Italian MP Annarita Patriarca, co-host of the Parliamentary Intergroup, affirms: “Primary responsibility of a member state is to ensure to all citizens the greatest standards of diagnosis and access to treatment and care. Thus, it is necessary to put in place a strong collaboration between the public and private sector to strengthen investments in neurological diseases. Improving patients’ diagnostic and care pathways, especially in a disease area like AD with such a high unmet medical need and societal impact will be the core focus of the intergroup.” 

Additionally, during the Alzheimer’s and Neuroscience Conference: a priority for the country in July, members of the Italian Parliament importantly put forward legislative and regulatory solutions to ensure an early and accurate diagnosis.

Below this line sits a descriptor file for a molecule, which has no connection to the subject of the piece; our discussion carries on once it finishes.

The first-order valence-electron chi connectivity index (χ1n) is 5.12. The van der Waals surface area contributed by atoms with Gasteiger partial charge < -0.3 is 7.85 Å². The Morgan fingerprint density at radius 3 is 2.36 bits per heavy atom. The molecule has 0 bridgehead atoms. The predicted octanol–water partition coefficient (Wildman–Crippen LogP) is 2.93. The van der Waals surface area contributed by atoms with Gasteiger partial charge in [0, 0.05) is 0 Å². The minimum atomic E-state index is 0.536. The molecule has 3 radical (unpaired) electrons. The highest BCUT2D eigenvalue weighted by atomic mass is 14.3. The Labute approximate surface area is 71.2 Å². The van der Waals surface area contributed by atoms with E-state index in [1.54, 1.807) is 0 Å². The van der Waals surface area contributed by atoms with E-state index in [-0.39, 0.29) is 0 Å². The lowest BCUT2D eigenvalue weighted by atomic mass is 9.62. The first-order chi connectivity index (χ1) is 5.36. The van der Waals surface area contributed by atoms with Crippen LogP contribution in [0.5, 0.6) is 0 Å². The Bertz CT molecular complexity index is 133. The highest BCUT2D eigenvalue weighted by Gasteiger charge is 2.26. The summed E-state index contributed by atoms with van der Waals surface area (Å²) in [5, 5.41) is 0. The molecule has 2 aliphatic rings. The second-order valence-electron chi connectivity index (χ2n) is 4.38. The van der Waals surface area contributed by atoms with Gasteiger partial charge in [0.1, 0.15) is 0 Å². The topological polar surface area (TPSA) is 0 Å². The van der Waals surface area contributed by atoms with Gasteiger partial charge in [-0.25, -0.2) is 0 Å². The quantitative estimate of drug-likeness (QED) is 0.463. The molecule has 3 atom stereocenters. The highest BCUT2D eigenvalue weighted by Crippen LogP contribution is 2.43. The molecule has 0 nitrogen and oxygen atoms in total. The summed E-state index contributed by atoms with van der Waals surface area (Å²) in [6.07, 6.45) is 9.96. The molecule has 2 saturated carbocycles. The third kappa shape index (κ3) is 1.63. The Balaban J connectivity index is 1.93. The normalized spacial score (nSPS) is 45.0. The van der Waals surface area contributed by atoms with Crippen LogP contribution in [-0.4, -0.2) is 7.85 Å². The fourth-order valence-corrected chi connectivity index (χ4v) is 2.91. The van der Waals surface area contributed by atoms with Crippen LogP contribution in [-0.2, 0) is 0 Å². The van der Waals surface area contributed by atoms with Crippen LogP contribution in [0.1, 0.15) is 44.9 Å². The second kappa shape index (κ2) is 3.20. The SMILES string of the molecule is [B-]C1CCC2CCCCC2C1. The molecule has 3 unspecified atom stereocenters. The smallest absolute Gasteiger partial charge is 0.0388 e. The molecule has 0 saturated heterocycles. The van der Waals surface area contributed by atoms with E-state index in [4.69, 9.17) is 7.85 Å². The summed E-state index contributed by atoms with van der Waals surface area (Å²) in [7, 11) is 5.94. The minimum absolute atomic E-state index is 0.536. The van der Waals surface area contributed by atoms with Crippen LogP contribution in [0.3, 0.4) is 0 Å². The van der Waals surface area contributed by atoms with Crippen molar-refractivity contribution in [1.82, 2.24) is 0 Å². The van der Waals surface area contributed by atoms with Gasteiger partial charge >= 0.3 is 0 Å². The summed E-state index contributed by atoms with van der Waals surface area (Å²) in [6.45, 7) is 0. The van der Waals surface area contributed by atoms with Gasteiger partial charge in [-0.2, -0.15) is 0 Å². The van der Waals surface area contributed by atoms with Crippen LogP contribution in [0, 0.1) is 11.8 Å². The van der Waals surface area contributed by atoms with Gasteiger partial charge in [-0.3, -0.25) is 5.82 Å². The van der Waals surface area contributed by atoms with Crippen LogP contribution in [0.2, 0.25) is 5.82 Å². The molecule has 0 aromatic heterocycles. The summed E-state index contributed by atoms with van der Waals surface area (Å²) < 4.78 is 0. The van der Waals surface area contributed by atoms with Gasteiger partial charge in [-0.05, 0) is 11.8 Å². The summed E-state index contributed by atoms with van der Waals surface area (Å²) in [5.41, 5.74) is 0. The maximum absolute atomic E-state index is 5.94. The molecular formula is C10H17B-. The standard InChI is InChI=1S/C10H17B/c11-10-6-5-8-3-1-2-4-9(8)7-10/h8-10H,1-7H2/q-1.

Leading the conversation on the international stage   

Amid the growing burden of Alzheimer’s disease globally, this is a moment for policymakers to hold each other accountable. Member countries are uniquely placed to do this within the EU but also across the wider health care ecosystem, calling on countries and leaders to honor prior commitments that prioritized investment in relieving major health burdens, including Alzheimer’s.  

Encouragingly, the May G7 Hiroshima Leaders’ Communiqué specifically recognized and supported dementia as a freestanding issue, breaking away from the typical categorization with NCDs. Moreover, the G7 health ministers published a joint Communiqué spotlighting the priority to “enhance early detection, diagnosis and interventions, including developing care pathways and capability and capacity building of health and primary care providers by strengthening primary health care (PHC)”.  

These promising steps mean that Alzheimer’s disease is beginning to gain the recognition it deserves but also acts as a line in the sand to ensure complacency doesn’t creep in. Collectively, EU countries must assume a leading voice within the international fora, ensuring that Alzheimer’s disease remains a global health care priority and receives the investment it warrants.